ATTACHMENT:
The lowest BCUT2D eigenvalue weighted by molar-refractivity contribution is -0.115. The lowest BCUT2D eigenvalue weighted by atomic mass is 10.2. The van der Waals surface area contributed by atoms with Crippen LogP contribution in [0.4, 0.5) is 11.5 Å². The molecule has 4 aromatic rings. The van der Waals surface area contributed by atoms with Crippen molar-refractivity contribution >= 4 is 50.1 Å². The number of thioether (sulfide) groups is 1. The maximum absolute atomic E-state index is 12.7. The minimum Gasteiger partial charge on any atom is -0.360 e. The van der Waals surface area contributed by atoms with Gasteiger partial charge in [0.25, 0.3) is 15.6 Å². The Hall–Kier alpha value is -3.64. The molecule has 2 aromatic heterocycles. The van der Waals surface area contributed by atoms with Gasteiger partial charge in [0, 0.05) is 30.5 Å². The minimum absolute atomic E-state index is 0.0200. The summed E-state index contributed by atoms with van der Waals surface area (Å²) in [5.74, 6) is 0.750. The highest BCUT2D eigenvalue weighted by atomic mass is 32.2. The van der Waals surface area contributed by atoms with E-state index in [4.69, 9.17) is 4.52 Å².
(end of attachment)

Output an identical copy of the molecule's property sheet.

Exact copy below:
The lowest BCUT2D eigenvalue weighted by molar-refractivity contribution is -0.115. The lowest BCUT2D eigenvalue weighted by atomic mass is 10.2. The van der Waals surface area contributed by atoms with Crippen LogP contribution in [0.4, 0.5) is 11.5 Å². The molecule has 4 aromatic rings. The van der Waals surface area contributed by atoms with Crippen molar-refractivity contribution >= 4 is 50.1 Å². The number of thioether (sulfide) groups is 1. The maximum absolute atomic E-state index is 12.7. The minimum Gasteiger partial charge on any atom is -0.360 e. The van der Waals surface area contributed by atoms with Gasteiger partial charge in [0.25, 0.3) is 15.6 Å². The Hall–Kier alpha value is -3.64. The molecule has 2 aromatic heterocycles. The van der Waals surface area contributed by atoms with Gasteiger partial charge in [0, 0.05) is 30.5 Å². The minimum absolute atomic E-state index is 0.0200. The summed E-state index contributed by atoms with van der Waals surface area (Å²) in [5.74, 6) is 0.750. The highest BCUT2D eigenvalue weighted by atomic mass is 32.2. The van der Waals surface area contributed by atoms with E-state index in [4.69, 9.17) is 4.52 Å².